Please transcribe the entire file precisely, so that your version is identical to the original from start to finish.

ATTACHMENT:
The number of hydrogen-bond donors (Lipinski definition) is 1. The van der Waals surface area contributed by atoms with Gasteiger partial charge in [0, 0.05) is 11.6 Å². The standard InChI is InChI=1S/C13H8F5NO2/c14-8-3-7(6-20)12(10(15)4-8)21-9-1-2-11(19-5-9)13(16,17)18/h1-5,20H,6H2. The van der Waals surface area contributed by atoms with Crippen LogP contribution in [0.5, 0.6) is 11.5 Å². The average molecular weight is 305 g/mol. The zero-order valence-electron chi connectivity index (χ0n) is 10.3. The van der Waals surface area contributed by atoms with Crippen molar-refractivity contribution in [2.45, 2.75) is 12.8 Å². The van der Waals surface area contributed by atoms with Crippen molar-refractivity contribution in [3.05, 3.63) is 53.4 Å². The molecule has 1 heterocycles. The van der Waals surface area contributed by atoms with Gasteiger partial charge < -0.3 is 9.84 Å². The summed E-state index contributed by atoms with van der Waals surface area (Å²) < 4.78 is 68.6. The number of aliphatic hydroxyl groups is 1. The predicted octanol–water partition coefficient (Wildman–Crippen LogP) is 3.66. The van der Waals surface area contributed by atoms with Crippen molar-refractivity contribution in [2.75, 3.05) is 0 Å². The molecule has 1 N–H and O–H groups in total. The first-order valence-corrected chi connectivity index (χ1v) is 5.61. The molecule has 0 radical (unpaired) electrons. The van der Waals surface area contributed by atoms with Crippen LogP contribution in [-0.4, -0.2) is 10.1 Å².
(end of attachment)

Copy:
The number of hydrogen-bond donors (Lipinski definition) is 1. The van der Waals surface area contributed by atoms with Gasteiger partial charge in [0, 0.05) is 11.6 Å². The standard InChI is InChI=1S/C13H8F5NO2/c14-8-3-7(6-20)12(10(15)4-8)21-9-1-2-11(19-5-9)13(16,17)18/h1-5,20H,6H2. The van der Waals surface area contributed by atoms with Crippen LogP contribution in [0.5, 0.6) is 11.5 Å². The average molecular weight is 305 g/mol. The zero-order valence-electron chi connectivity index (χ0n) is 10.3. The van der Waals surface area contributed by atoms with Crippen molar-refractivity contribution in [2.45, 2.75) is 12.8 Å². The van der Waals surface area contributed by atoms with Crippen molar-refractivity contribution in [3.05, 3.63) is 53.4 Å². The molecule has 1 heterocycles. The van der Waals surface area contributed by atoms with Gasteiger partial charge < -0.3 is 9.84 Å². The summed E-state index contributed by atoms with van der Waals surface area (Å²) < 4.78 is 68.6. The number of aliphatic hydroxyl groups is 1. The predicted octanol–water partition coefficient (Wildman–Crippen LogP) is 3.66. The van der Waals surface area contributed by atoms with Crippen molar-refractivity contribution in [2.75, 3.05) is 0 Å². The molecule has 1 N–H and O–H groups in total. The first-order valence-corrected chi connectivity index (χ1v) is 5.61. The molecule has 0 radical (unpaired) electrons. The van der Waals surface area contributed by atoms with Crippen LogP contribution in [-0.4, -0.2) is 10.1 Å².